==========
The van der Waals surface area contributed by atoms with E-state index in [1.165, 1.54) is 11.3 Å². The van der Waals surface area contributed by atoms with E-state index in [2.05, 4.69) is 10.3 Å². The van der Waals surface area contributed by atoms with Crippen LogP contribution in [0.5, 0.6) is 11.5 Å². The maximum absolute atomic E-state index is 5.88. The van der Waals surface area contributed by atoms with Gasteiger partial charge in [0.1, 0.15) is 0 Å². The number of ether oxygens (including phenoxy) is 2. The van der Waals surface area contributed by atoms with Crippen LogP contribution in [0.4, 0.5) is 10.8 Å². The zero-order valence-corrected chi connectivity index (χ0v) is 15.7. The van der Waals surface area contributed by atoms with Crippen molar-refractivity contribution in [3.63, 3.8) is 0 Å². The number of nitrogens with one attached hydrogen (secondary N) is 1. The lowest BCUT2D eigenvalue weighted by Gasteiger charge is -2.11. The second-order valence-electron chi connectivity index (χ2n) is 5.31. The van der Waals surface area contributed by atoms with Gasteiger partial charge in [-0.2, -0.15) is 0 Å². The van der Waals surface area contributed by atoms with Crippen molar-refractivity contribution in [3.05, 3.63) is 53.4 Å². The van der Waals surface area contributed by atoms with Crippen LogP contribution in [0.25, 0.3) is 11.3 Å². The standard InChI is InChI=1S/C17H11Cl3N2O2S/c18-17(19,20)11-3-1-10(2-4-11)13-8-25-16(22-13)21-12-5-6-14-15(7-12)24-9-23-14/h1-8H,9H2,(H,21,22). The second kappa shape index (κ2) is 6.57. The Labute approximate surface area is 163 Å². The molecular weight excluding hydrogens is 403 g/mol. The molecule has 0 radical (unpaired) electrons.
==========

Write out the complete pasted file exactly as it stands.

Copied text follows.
The van der Waals surface area contributed by atoms with E-state index in [1.165, 1.54) is 11.3 Å². The van der Waals surface area contributed by atoms with E-state index in [2.05, 4.69) is 10.3 Å². The van der Waals surface area contributed by atoms with Crippen LogP contribution in [0.5, 0.6) is 11.5 Å². The maximum absolute atomic E-state index is 5.88. The van der Waals surface area contributed by atoms with Gasteiger partial charge in [0.1, 0.15) is 0 Å². The number of ether oxygens (including phenoxy) is 2. The van der Waals surface area contributed by atoms with Crippen LogP contribution in [0.4, 0.5) is 10.8 Å². The zero-order valence-corrected chi connectivity index (χ0v) is 15.7. The van der Waals surface area contributed by atoms with Crippen molar-refractivity contribution in [3.63, 3.8) is 0 Å². The number of nitrogens with one attached hydrogen (secondary N) is 1. The lowest BCUT2D eigenvalue weighted by Gasteiger charge is -2.11. The second-order valence-electron chi connectivity index (χ2n) is 5.31. The van der Waals surface area contributed by atoms with Gasteiger partial charge in [-0.2, -0.15) is 0 Å². The van der Waals surface area contributed by atoms with Crippen molar-refractivity contribution in [3.05, 3.63) is 53.4 Å². The van der Waals surface area contributed by atoms with Crippen LogP contribution in [0.25, 0.3) is 11.3 Å². The standard InChI is InChI=1S/C17H11Cl3N2O2S/c18-17(19,20)11-3-1-10(2-4-11)13-8-25-16(22-13)21-12-5-6-14-15(7-12)24-9-23-14/h1-8H,9H2,(H,21,22). The second kappa shape index (κ2) is 6.57. The Labute approximate surface area is 163 Å². The molecular weight excluding hydrogens is 403 g/mol. The molecule has 0 radical (unpaired) electrons.